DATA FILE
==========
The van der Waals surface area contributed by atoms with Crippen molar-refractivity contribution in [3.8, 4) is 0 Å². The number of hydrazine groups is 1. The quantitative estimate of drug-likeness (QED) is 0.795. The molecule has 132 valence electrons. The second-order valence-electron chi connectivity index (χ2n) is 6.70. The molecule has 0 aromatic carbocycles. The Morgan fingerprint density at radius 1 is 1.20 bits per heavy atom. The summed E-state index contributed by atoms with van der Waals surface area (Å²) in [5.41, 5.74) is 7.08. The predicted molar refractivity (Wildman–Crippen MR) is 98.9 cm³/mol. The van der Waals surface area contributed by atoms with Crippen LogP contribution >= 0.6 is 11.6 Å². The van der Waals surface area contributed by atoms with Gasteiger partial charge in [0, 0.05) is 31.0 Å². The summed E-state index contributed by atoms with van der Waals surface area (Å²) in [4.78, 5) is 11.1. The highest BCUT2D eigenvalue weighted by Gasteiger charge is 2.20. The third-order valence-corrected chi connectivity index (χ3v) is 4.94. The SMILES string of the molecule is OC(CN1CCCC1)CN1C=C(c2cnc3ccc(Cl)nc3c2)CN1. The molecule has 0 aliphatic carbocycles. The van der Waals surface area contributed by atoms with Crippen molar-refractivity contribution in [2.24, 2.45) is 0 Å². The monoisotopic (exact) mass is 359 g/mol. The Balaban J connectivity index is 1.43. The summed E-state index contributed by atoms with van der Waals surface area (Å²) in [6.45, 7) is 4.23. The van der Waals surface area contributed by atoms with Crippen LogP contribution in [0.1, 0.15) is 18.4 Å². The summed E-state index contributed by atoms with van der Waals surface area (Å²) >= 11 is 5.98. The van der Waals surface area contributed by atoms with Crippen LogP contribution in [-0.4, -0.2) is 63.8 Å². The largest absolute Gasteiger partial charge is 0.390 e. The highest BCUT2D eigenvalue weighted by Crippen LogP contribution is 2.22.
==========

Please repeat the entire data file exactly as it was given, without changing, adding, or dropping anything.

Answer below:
The van der Waals surface area contributed by atoms with Crippen molar-refractivity contribution in [3.8, 4) is 0 Å². The number of hydrazine groups is 1. The quantitative estimate of drug-likeness (QED) is 0.795. The molecule has 132 valence electrons. The second-order valence-electron chi connectivity index (χ2n) is 6.70. The molecule has 0 aromatic carbocycles. The Morgan fingerprint density at radius 1 is 1.20 bits per heavy atom. The summed E-state index contributed by atoms with van der Waals surface area (Å²) in [5.41, 5.74) is 7.08. The predicted molar refractivity (Wildman–Crippen MR) is 98.9 cm³/mol. The van der Waals surface area contributed by atoms with Crippen LogP contribution >= 0.6 is 11.6 Å². The van der Waals surface area contributed by atoms with Gasteiger partial charge in [0, 0.05) is 31.0 Å². The summed E-state index contributed by atoms with van der Waals surface area (Å²) in [4.78, 5) is 11.1. The highest BCUT2D eigenvalue weighted by Gasteiger charge is 2.20. The third-order valence-corrected chi connectivity index (χ3v) is 4.94. The SMILES string of the molecule is OC(CN1CCCC1)CN1C=C(c2cnc3ccc(Cl)nc3c2)CN1. The molecule has 0 aliphatic carbocycles. The van der Waals surface area contributed by atoms with Crippen molar-refractivity contribution in [2.24, 2.45) is 0 Å². The monoisotopic (exact) mass is 359 g/mol. The Balaban J connectivity index is 1.43. The summed E-state index contributed by atoms with van der Waals surface area (Å²) in [6.45, 7) is 4.23. The van der Waals surface area contributed by atoms with Crippen LogP contribution in [0.1, 0.15) is 18.4 Å². The summed E-state index contributed by atoms with van der Waals surface area (Å²) >= 11 is 5.98. The van der Waals surface area contributed by atoms with Crippen LogP contribution in [-0.4, -0.2) is 63.8 Å². The largest absolute Gasteiger partial charge is 0.390 e. The highest BCUT2D eigenvalue weighted by Crippen LogP contribution is 2.22.